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post #7 of 17
Quote:
Originally Posted by durangojo View Post
....and why are they so pink? seems like its more than just red wine vinegar.

joey

 

It's beet juice - lots of people are very frugal and recycle the vinegar from pickled beets by making pickled eggs.

 

Some variations add canned beets and their juices to the vinegar to tame the acidity down when making pickled eggs.

 

And yes i've eaten them from that big o'l jar matter of fact I have a couple of jars always on the go - one half done and one being eaten.

 

They are very versatile and quick also - egg salad sandwiches are the best, scotch eggs, deviled eggs and various pasta sauces, anything you'd use a hard-boiled egg for really.

(i actually don't add beets - i like my eggs white)

 

If you use a pressure cooker to make the eggs they virtually peel themselves.

----

 


"Plus, this method makes you look like a complete lunatic. If you care about that sort of thing".  - Dave Arnold

 

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----

 


"Plus, this method makes you look like a complete lunatic. If you care about that sort of thing".  - Dave Arnold

 

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post #8 of 17

pink egg salad and pink deviled eggs? hmmmm... they'd be awesome at a breast cancer fundraiser.... maybe you're onto something there chef!.... i'll take the beets and leave the eggs though......can't take long to cook in a pressure cooker....how long? and they don't explode? does it stink up your house? i had one explode on me years back and i've been a bit leery of them ever since....i'm sure they have safer models though these days.....you know,i could be wrong but i just don't think that most women in general like pressure cookers for some reason...think it's a trust issue or maybe because simply we can't see what's going on inside... someone needs to invent a female friendly one, whatever that would be. hmmm....who knows, maybe we don't really want to see or know what's going on inside that pot either!wink.gif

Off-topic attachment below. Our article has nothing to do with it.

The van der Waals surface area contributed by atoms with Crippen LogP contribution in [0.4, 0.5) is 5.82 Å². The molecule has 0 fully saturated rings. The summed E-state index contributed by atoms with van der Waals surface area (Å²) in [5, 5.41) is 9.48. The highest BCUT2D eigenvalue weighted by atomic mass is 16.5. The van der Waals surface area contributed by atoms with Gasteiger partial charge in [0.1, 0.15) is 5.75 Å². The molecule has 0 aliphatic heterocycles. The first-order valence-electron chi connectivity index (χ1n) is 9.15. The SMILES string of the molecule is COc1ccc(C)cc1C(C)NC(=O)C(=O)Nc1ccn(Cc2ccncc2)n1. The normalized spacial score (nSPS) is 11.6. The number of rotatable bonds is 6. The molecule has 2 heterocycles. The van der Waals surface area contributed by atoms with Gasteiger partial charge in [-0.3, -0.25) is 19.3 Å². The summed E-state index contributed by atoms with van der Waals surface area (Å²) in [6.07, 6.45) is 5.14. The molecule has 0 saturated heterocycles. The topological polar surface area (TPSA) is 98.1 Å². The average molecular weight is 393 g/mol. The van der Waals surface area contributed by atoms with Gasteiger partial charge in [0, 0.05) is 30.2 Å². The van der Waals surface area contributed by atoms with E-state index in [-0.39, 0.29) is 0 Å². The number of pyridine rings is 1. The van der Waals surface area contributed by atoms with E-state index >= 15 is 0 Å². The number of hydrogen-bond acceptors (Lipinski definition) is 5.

joey


Edited by durangojo - 9/19/12 at 11:16am

food is like love...it should be entered into with abandon or not at all        Harriet Van Horne

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food is like love...it should be entered into with abandon or not at all        Harriet Van Horne

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post #9 of 17
Thread Starter 

LOL, I've seen those eggs in a jar for many years and have never been brave enough to try them nor the pigs feet in a similar jar.

post #10 of 17
Warm is better imo the flavor shines through.

Try adding lemon juice or pickle juice which will help preserve as well as add a nice tang!
post #11 of 17

I had a comment, and after reading through I realize that my comment was kind of off-topic, but I will say it anyway. I got some potato salad from a grocery store deli recently, and it was sweet. Ew. What will they add sugar to next? Grrrr.

post #12 of 17

I always thought it was the mayo that went bad if it's too warm.  We had a picnic once and left the potato salad outside in the summer and several of us didn't feel too well after that:-(
 

post #13 of 17

I have read more than once or five times, that it's a myth that mayonnaise spoils easily. Other ingredients will spoil first, and most mayo will actually help delay spoilage because of the vinegar in it, from what I have read. I'm not considering myself an authority, but this is the argument I have seen.


Edited by OregonYeti - 9/28/12 at 6:45pm
post #14 of 17

The reasoning behind mixing the potatos and the dressing while still warm is.......cold potato won't absorb any (or very little) of the dressing.

Learned this from my mom, so no flaming here.

post #15 of 17

Have you considered doing a warm potato salad? Sliced potatos mixed warm with a flavorfull herb vinigrette and topped at servering time with s&p, halved vine ripe cherry tomatos,thin sliced white onion, minced chives and fresh rocket. Serve it around 120F and watch it fly off the table. Sometimes a different twist is nice. Then again maybe I don't know you clinetal and I'm way off base but it does take the mayo and egg question off the table. Or serve it with deviled eggs right beside it that you keep in the fridge till service time.

post #16 of 17
Thread Starter 

That sounds delish Lagom.

post #17 of 17

I've had warm potato salad before, though not like that. It was really good! I had more of a traditional American potato salad warm: red potatoes still warm from cooking, mayo, mustard, salt, pepper, celery including some of its leaves for sure, a little red onion, and I don't remember what all else I made it with, maybe some chives, maybe some dried herbs. I tasted it warm because I was impatient, and it was really tasty! Now when I make it, I'll have some of it warm.